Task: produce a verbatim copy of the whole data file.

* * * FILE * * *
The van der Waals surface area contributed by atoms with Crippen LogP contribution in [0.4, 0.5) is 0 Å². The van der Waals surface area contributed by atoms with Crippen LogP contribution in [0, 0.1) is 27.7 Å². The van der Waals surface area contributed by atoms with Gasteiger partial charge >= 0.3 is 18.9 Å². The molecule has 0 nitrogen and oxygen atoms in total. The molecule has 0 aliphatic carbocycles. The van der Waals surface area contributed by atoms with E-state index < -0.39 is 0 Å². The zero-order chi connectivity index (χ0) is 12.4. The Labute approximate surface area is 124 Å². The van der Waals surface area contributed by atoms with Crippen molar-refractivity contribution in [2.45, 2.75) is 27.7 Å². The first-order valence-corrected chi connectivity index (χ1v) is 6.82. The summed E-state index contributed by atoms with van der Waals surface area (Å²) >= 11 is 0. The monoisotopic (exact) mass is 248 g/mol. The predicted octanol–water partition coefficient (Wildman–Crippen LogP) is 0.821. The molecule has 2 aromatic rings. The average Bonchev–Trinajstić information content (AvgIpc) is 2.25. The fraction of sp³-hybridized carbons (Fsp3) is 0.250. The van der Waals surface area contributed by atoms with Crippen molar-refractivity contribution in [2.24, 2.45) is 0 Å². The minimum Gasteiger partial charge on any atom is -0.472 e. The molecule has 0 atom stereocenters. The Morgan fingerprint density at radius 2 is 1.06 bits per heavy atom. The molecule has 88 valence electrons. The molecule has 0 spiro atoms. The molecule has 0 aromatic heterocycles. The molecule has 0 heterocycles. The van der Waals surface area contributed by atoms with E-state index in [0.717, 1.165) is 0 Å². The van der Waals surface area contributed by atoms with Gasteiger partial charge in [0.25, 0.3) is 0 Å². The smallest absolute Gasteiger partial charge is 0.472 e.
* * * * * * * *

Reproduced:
The van der Waals surface area contributed by atoms with Crippen LogP contribution in [0.4, 0.5) is 0 Å². The van der Waals surface area contributed by atoms with Crippen LogP contribution in [0, 0.1) is 27.7 Å². The van der Waals surface area contributed by atoms with Gasteiger partial charge >= 0.3 is 18.9 Å². The molecule has 0 nitrogen and oxygen atoms in total. The molecule has 0 aliphatic carbocycles. The van der Waals surface area contributed by atoms with E-state index < -0.39 is 0 Å². The zero-order chi connectivity index (χ0) is 12.4. The Labute approximate surface area is 124 Å². The van der Waals surface area contributed by atoms with Crippen molar-refractivity contribution in [2.45, 2.75) is 27.7 Å². The first-order valence-corrected chi connectivity index (χ1v) is 6.82. The summed E-state index contributed by atoms with van der Waals surface area (Å²) >= 11 is 0. The monoisotopic (exact) mass is 248 g/mol. The predicted octanol–water partition coefficient (Wildman–Crippen LogP) is 0.821. The molecule has 2 aromatic rings. The average Bonchev–Trinajstić information content (AvgIpc) is 2.25. The fraction of sp³-hybridized carbons (Fsp3) is 0.250. The van der Waals surface area contributed by atoms with Crippen molar-refractivity contribution in [2.24, 2.45) is 0 Å². The minimum Gasteiger partial charge on any atom is -0.472 e. The molecule has 0 atom stereocenters. The Morgan fingerprint density at radius 2 is 1.06 bits per heavy atom. The molecule has 88 valence electrons. The molecule has 0 spiro atoms. The molecule has 0 aromatic heterocycles. The molecule has 0 heterocycles. The van der Waals surface area contributed by atoms with E-state index in [0.717, 1.165) is 0 Å². The van der Waals surface area contributed by atoms with Gasteiger partial charge in [0.25, 0.3) is 0 Å². The smallest absolute Gasteiger partial charge is 0.472 e.